BANGKOK/YANGON - Myanmar started vote counting on Sunday (Nov 8) in the country’s second election since military rule ended in 2011.
Despite the coronavirus pandemic, millions voted, with long lines outside polling booths, which opened at 6am local time.
The ruling National League for Democracy party is widely expected to triumph again. The polls are seen more as a barometer of public satisfaction on its first-term performance under leader Aung San Suu Kyi, who has an uneasy power-sharing arrangement with the country’s military.
Television broadcasts showed early ballots being counted in the presence of candidates, election officers and observers. Official results could come as soon as late on Sunday.
In Yangon, officials ensured social distancing at voting booths and temperature checks were taken. Masks and face shields were handed out to those entering the voting area.
Just over 37 million people were eligible to vote and more than 5,000 candidates from dozens of political parties vied for 1,117 seats at the central parliament and regional assemblies, according to the Union Election Commission.
Casting his vote in the capital Naypyitaw on Sunday, Myanmar’s powerful military chief Min Aung Hlaing told reporters: “I will accept people’s wishes after election results come out.”
It was a climbdown from the hawkish stance he adopted last week, publicly rebuking the election commission and government and refusing to commit to accepting the result.
“We cannot deny it,” the senior general said on Sunday, appearing to relent. “We must accept it. We need to think how we can address people’s grievances.”
Despite ceding its direct rule to a parliamentary system in 2011, the Tatmadaw, as Myanmar’s military is called, continues to wield significant influence via its quota of 25 per cent of all parliamentary seats and control of the defence, border affairs and home ministries.
Its proxy party, the Union Solidarity and Development Party, is also the biggest challenger to the NLD in government.
Ms Suu Kyi, who side-stepped military-crafted restrictions by adopting the title of state counsellor shortly after her 2015 triumph, told voters last Thursday that democracy remained Myanmar’s best bet despite its flaws: “Every vote is important because it creates your own destiny.”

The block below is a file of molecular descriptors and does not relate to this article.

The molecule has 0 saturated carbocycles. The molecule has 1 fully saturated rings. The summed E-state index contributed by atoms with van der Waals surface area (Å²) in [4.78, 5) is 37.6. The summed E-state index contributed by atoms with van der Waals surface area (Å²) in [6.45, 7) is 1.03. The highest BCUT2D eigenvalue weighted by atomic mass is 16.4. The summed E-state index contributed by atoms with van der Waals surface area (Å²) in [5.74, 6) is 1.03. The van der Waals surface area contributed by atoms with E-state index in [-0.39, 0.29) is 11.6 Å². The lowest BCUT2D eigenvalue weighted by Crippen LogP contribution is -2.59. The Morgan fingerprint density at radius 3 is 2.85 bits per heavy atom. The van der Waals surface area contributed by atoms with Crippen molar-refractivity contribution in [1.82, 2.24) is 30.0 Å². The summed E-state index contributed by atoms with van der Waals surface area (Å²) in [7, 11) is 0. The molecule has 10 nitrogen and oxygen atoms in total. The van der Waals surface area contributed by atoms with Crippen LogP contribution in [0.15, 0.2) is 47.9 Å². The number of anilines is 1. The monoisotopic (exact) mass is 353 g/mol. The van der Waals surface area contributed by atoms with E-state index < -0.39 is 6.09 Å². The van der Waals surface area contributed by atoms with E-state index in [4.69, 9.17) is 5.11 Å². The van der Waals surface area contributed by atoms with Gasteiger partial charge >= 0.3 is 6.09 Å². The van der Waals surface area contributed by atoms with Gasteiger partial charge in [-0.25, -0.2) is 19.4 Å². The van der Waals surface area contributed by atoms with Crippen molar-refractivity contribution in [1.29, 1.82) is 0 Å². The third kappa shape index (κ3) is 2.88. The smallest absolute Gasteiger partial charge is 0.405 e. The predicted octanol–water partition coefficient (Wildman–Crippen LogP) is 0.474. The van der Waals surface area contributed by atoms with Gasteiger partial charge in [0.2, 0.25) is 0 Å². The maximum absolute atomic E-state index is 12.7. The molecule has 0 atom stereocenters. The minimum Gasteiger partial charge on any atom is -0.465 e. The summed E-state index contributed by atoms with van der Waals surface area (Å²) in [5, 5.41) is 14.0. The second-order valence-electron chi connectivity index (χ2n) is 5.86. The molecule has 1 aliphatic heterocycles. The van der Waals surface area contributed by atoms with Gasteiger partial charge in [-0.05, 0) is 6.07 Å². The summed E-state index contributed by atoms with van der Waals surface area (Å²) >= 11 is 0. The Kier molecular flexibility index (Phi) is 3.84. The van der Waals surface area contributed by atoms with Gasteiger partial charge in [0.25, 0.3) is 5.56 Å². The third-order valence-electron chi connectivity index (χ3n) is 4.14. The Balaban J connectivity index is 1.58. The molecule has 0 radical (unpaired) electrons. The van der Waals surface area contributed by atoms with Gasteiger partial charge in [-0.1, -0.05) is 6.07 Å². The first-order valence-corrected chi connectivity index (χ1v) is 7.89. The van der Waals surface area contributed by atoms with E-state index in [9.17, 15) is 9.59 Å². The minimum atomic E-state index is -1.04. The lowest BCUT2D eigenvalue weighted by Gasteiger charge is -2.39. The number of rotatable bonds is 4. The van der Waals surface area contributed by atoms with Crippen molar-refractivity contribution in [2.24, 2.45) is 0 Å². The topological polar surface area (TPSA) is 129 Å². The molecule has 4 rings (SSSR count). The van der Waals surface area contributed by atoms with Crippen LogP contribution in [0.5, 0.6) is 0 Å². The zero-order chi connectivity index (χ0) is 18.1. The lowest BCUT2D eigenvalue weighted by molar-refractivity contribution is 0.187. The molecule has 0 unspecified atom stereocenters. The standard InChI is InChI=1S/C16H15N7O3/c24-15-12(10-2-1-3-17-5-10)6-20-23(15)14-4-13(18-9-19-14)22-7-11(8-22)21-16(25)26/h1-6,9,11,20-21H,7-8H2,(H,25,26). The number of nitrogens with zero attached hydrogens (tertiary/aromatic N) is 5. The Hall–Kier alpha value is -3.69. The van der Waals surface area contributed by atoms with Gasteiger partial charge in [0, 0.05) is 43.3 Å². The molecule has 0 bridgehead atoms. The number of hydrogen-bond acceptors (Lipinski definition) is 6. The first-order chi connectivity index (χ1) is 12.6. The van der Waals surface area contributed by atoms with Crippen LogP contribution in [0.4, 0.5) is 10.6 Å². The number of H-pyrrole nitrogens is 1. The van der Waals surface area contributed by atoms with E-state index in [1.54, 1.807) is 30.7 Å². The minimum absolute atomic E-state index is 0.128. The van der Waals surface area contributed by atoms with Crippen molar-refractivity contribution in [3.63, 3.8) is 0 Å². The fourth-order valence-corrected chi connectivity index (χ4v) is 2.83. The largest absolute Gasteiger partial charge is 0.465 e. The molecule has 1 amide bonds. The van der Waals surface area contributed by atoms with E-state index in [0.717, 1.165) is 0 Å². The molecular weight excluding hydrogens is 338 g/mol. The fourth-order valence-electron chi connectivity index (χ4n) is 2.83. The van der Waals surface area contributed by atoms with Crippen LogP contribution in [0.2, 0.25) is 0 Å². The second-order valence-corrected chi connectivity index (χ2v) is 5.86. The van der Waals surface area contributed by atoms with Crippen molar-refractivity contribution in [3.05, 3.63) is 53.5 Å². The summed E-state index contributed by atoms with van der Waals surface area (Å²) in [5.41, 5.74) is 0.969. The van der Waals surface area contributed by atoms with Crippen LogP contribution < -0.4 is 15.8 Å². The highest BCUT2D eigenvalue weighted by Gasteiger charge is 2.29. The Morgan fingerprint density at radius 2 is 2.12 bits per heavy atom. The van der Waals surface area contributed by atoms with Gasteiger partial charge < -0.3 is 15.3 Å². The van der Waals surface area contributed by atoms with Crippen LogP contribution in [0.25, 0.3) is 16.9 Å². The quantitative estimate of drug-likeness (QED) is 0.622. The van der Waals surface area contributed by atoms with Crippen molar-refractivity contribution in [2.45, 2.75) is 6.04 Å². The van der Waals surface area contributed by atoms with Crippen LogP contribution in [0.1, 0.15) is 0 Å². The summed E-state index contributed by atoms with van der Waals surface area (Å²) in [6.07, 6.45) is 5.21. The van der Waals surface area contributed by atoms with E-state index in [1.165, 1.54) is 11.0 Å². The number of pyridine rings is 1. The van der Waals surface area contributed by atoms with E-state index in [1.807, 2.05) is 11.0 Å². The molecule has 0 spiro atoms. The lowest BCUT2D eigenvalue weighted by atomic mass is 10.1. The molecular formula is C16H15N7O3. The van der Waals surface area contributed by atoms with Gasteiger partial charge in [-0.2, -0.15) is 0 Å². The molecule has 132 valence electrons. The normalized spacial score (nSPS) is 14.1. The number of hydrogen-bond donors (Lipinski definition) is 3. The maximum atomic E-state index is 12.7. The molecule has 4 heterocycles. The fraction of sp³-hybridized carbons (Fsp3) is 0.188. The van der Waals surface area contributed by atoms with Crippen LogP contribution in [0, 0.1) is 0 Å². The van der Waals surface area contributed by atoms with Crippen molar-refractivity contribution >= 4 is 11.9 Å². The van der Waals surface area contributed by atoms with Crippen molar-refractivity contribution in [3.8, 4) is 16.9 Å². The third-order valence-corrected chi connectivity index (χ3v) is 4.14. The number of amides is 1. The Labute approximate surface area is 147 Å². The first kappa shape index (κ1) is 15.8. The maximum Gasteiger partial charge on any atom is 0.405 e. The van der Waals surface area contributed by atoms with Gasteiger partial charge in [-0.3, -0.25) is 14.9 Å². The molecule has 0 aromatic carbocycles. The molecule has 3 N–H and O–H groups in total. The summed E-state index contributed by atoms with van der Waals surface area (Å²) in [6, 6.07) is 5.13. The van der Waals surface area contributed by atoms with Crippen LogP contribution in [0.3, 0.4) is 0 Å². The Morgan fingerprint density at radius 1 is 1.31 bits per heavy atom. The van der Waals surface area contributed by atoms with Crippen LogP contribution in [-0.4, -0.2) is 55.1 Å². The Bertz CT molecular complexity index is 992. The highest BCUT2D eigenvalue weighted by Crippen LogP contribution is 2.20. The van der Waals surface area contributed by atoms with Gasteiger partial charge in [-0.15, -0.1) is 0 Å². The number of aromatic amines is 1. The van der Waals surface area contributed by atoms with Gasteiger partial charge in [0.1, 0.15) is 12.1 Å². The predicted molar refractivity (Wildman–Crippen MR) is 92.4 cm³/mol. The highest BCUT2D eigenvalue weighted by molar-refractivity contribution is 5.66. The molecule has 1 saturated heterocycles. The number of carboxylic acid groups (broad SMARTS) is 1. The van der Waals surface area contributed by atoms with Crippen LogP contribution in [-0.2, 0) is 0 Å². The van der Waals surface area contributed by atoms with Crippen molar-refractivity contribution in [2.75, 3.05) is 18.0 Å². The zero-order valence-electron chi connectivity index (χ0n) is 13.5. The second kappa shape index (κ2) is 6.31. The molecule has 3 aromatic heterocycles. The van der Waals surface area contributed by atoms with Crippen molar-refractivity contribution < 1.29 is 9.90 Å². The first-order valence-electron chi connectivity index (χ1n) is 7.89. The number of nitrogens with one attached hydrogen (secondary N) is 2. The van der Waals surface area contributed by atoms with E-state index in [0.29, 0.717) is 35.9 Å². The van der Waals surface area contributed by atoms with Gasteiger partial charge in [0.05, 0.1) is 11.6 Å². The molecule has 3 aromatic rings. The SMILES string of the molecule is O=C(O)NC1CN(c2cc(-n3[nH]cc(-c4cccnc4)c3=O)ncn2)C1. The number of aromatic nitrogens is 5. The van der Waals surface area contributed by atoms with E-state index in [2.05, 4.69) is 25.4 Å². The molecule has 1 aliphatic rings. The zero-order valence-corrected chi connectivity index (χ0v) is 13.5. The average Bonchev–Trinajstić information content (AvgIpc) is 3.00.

The former political prisoner rode a wave of optimism in 2015 to reap a landslide victory, but has since struggled to maintain momentum amid disappointment from ethnic minorities and international criticism for her defence of the Tatamdaw against allegations of genocide.
The pandemic is expected to shrink Myanmar’s economic growth from 6.8 per cent last year to 0.5 per cent this year, according to the World Bank. As of Saturday night, Myanmar has logged 60,348 cases of Covid-19 infections and 1,396 deaths.
Mr Kan Myint Tun, 38, was among those voting on Sunday morning.
“This election is 100 per cent important, so people risked their lives to come and vote,” the Yangon-based company manager told The Straits Times.
“I am not satisfied with the NLD’s performance over these past five years, as some of their members of parliament and ministers are not qualified. But I want to give them another chance, so that they can finish their projects,” he said.
It is still not clear if overall turnout will surpass the 2015 record of 69 per cent.
But Ms Mya Nandar Thin, executive director of New Myanmar Foundation, told The Straits Times: “Despite Covid-19, voters dared to come out and exercise their rights. That is impressive.”
ADDITIONAL REPORTING BY ZIN NO NO ZAW